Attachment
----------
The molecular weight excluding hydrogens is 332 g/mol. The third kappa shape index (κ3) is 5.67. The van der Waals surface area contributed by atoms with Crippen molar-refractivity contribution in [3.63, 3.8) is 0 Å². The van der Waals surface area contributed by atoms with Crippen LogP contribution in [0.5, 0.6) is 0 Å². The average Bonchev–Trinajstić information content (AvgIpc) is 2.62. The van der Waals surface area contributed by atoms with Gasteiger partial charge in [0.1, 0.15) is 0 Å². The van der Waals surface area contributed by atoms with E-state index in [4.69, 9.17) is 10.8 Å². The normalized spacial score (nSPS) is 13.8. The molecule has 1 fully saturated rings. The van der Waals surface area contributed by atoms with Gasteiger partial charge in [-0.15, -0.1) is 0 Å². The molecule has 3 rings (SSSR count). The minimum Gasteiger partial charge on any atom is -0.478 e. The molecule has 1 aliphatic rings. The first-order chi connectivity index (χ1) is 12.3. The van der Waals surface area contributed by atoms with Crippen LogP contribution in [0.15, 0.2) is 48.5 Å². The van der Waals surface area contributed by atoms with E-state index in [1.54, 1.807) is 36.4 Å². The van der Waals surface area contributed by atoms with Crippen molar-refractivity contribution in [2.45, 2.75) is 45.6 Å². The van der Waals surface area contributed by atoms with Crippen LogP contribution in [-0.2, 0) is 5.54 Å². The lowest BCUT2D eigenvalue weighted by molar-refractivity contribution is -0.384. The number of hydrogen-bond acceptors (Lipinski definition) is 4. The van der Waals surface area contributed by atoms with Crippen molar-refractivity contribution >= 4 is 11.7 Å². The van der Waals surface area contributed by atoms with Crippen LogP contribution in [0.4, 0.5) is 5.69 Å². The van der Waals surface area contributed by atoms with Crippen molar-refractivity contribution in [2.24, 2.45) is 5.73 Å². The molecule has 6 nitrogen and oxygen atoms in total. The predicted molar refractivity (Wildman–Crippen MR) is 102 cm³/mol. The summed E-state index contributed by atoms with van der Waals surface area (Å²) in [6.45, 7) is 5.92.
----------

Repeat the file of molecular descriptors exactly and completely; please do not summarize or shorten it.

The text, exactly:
The molecular weight excluding hydrogens is 332 g/mol. The third kappa shape index (κ3) is 5.67. The van der Waals surface area contributed by atoms with Crippen molar-refractivity contribution in [3.63, 3.8) is 0 Å². The van der Waals surface area contributed by atoms with Crippen LogP contribution in [0.5, 0.6) is 0 Å². The average Bonchev–Trinajstić information content (AvgIpc) is 2.62. The van der Waals surface area contributed by atoms with Gasteiger partial charge in [0.1, 0.15) is 0 Å². The van der Waals surface area contributed by atoms with E-state index in [4.69, 9.17) is 10.8 Å². The normalized spacial score (nSPS) is 13.8. The molecule has 1 fully saturated rings. The van der Waals surface area contributed by atoms with Gasteiger partial charge in [-0.15, -0.1) is 0 Å². The molecule has 3 rings (SSSR count). The minimum Gasteiger partial charge on any atom is -0.478 e. The molecule has 1 aliphatic rings. The first-order chi connectivity index (χ1) is 12.3. The van der Waals surface area contributed by atoms with Crippen LogP contribution in [0.15, 0.2) is 48.5 Å². The van der Waals surface area contributed by atoms with E-state index in [1.54, 1.807) is 36.4 Å². The van der Waals surface area contributed by atoms with Crippen molar-refractivity contribution in [2.45, 2.75) is 45.6 Å². The van der Waals surface area contributed by atoms with Crippen LogP contribution in [-0.2, 0) is 5.54 Å². The lowest BCUT2D eigenvalue weighted by molar-refractivity contribution is -0.384. The number of hydrogen-bond acceptors (Lipinski definition) is 4. The van der Waals surface area contributed by atoms with Crippen molar-refractivity contribution >= 4 is 11.7 Å². The van der Waals surface area contributed by atoms with Crippen LogP contribution in [0.4, 0.5) is 5.69 Å². The van der Waals surface area contributed by atoms with Crippen molar-refractivity contribution in [2.24, 2.45) is 5.73 Å². The molecule has 6 nitrogen and oxygen atoms in total. The predicted molar refractivity (Wildman–Crippen MR) is 102 cm³/mol. The summed E-state index contributed by atoms with van der Waals surface area (Å²) in [6.45, 7) is 5.92.